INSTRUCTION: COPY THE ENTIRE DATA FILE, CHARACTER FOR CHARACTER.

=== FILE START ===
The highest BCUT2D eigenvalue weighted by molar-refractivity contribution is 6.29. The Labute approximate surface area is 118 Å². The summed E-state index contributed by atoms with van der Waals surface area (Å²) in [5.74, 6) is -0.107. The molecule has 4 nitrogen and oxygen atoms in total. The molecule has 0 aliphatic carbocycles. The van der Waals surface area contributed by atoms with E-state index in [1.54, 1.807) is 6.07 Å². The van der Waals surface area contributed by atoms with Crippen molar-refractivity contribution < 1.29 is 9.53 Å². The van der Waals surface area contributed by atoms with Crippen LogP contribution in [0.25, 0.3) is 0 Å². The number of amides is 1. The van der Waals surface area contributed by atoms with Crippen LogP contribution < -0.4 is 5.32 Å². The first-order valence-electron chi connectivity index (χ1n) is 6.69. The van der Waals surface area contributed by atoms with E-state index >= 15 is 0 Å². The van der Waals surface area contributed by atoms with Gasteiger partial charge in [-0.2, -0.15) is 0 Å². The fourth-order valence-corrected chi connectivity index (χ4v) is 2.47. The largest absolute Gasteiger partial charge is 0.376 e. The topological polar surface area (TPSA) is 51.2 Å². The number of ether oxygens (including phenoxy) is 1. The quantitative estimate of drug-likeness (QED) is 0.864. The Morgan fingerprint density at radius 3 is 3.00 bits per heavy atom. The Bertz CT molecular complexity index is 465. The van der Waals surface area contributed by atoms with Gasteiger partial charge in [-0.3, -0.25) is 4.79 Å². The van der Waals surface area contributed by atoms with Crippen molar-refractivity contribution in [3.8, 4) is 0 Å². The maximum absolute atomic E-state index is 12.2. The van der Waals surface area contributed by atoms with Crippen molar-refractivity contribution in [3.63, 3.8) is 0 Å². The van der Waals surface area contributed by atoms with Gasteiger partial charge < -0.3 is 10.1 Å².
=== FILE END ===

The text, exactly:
The highest BCUT2D eigenvalue weighted by molar-refractivity contribution is 6.29. The Labute approximate surface area is 118 Å². The summed E-state index contributed by atoms with van der Waals surface area (Å²) in [5.74, 6) is -0.107. The molecule has 4 nitrogen and oxygen atoms in total. The molecule has 0 aliphatic carbocycles. The van der Waals surface area contributed by atoms with E-state index in [1.54, 1.807) is 6.07 Å². The van der Waals surface area contributed by atoms with Crippen molar-refractivity contribution < 1.29 is 9.53 Å². The van der Waals surface area contributed by atoms with Crippen LogP contribution in [0.25, 0.3) is 0 Å². The number of amides is 1. The van der Waals surface area contributed by atoms with Crippen LogP contribution < -0.4 is 5.32 Å². The first-order valence-electron chi connectivity index (χ1n) is 6.69. The van der Waals surface area contributed by atoms with E-state index >= 15 is 0 Å². The van der Waals surface area contributed by atoms with Gasteiger partial charge in [-0.2, -0.15) is 0 Å². The fourth-order valence-corrected chi connectivity index (χ4v) is 2.47. The largest absolute Gasteiger partial charge is 0.376 e. The topological polar surface area (TPSA) is 51.2 Å². The number of ether oxygens (including phenoxy) is 1. The quantitative estimate of drug-likeness (QED) is 0.864. The Morgan fingerprint density at radius 3 is 3.00 bits per heavy atom. The Bertz CT molecular complexity index is 465. The van der Waals surface area contributed by atoms with Gasteiger partial charge in [-0.3, -0.25) is 4.79 Å². The van der Waals surface area contributed by atoms with Crippen molar-refractivity contribution in [3.8, 4) is 0 Å². The maximum absolute atomic E-state index is 12.2. The van der Waals surface area contributed by atoms with Crippen molar-refractivity contribution in [3.63, 3.8) is 0 Å². The van der Waals surface area contributed by atoms with Gasteiger partial charge < -0.3 is 10.1 Å².